Following “Gomorrah” and “The Young Pope,” Sky continues to bring to the screen fresh edgy TV series with “The King,” which is Italy’s first prison drama but transcends genre tropes to recount the country’s complex way of contending with evil forces, including terrorism.

The dark skein, currently playing in Italy on Comcast-owned Sky’s pay-TV service –– and premiering internationally in competition at Series Mania –– is the brainchild of Italian A-list actor Luca Zingaretti, best known as the titular character in Italy’s widely exported “Inspector Montalbano” series.

After playing a a simpatico Mafia-fighting Sicilian sleuth in “Montalbano,” Zingaretti “wanted to do a show set in an Italian maximum security penitentiary and play a character who was the head of this jail,” says “The King” producer Lorenzo Mieli.

Zingaretti’s character, named Bruno Testori, is the “supreme ruler” of the San Michele penitentiary, which is packed with hard core criminals of various types and located on an unspecified Italian border zone that is not subjected to Italian law.

“Being the custodian of these evil people, he has to negotiate with evil,” says Mieli. This is the only way to try to keep things under control. “But it also causes Testori to risk losing his mind,” he adds.

“So there is this dilemma: Should one negotiate with evil? Can one negotiate with evil? How far can you push?” And “when does this become something that prompts someone to have an identity crisis?”

“This is the element that I found super interesting and with an international appeal,” Mieli notes.

Nils Hartmann, senior VP for Sky Studios Germany and Italy – to whom Mieli brought the “The King” project pitch – pointed out during the show’s Italian presser that “Bad guys [as characters] work well if they are well-constructed and complex.”

Hartmann called Bruno Testori “the bad guy who allows us to sleep well every night.” He also pointed out that “The King” goes beyond classic prison drama conventions because, somewhat similarly to Showtime’s Ben Stiller-directed prison break skein “Escape at Donnemora,” “there is a larger narrative that originates from this microcosm.”

In the case of “The King,” this larger narrative has to do with how Italy contends with terrorism and its ramifications in the country’s jails and also the link between terrorism prevention and the country’s secret services.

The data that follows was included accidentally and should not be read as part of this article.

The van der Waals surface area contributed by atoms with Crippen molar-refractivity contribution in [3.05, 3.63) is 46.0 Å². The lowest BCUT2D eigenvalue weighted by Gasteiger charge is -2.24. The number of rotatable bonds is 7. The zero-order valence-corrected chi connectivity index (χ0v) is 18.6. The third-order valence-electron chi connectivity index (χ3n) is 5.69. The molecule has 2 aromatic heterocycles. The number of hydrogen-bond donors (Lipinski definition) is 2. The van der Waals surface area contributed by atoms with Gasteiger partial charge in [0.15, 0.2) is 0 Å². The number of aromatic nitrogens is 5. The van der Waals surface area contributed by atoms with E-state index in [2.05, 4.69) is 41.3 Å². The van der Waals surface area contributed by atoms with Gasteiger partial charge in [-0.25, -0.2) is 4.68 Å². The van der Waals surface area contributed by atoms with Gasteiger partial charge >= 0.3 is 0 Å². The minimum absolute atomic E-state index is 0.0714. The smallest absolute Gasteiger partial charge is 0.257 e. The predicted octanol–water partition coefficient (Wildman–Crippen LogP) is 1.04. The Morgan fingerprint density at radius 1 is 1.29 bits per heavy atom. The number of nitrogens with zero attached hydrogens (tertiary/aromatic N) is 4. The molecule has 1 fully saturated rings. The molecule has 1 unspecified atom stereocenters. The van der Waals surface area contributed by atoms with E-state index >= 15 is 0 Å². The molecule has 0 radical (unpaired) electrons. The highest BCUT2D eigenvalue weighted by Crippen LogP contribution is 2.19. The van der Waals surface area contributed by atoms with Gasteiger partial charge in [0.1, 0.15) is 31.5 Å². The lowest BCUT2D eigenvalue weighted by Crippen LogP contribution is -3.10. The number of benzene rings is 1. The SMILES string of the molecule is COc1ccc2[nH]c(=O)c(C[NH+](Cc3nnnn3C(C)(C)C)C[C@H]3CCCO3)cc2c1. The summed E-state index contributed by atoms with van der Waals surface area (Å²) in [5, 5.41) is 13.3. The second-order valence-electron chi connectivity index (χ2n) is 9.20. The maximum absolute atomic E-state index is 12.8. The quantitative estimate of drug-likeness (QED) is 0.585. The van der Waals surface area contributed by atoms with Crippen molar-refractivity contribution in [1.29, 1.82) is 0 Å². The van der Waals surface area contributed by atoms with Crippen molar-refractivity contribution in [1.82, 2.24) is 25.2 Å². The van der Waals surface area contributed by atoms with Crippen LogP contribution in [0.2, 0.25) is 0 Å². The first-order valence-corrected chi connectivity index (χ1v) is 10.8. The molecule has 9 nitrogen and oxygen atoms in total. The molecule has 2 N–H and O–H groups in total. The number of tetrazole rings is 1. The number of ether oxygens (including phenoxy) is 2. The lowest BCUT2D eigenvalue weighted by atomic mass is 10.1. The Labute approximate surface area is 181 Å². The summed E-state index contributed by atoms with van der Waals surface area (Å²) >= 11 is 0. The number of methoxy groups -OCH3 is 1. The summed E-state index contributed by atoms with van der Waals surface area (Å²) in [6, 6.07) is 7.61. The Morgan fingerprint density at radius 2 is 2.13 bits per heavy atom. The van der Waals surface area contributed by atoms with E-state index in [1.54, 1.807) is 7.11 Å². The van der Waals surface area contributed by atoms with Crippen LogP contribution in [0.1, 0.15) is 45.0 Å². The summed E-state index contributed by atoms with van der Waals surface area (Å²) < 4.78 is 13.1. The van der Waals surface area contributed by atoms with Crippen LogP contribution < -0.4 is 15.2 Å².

As Mieli puts it: “Why is Italy a country that is at the center of terrorism plots, but very rarely actually targeted by terrorism?” Which begs the question: “What happens behind the scenes to prevent this?,” he says. The writing team behind “The King” delved into this question and came up with a story that is fictional but has clear elements of authenticity in this regard.

Head writers on “The King” are Stefano Bises, whose credits include “Gomorrah,” and “ZeroZeroZero,” and Peppe Fiore (“Ultras”). Zingaretti worked closely with the writing team.

The eight-episode show is helmed by Giuseppe Gagliardi who previously directed Sky Italy original “1992,” about Italy’s watershed Clean Hands corruption probe, and its two subsequent seasons.

Joining Zingaretti as Testori on “The King” are Isabella Ragonese (“Rocco Schiavone”) who plays a San Michele prison police agent; Anna Bonaiuto (“Loro,” “My Brother is an Only Child”) as the prosecutor investigating the web of illegal connivances that lead back to Testori; Barbora Bobulova (“Pure Hearts”) as Testori’s ex wife; and Giorgio Colangeli (“Il divo,”) as the prison warden.

The dark Sky skein was produced for Sky Studios by Mieli’s shingle The Apartment and Wildside, both Fremantle-owned companies. They are the producers behind “The New Pope” and “My Brilliant Friend.” Zingaretti’s own Zocotoco shingle is also part of the show’s production team. 

“The King” launched on Sky in Italy on March 18 and will subsequently play on Sky in the U.K., Ireland, Germany, Austria and Spain. Fremantle is handling international distribution.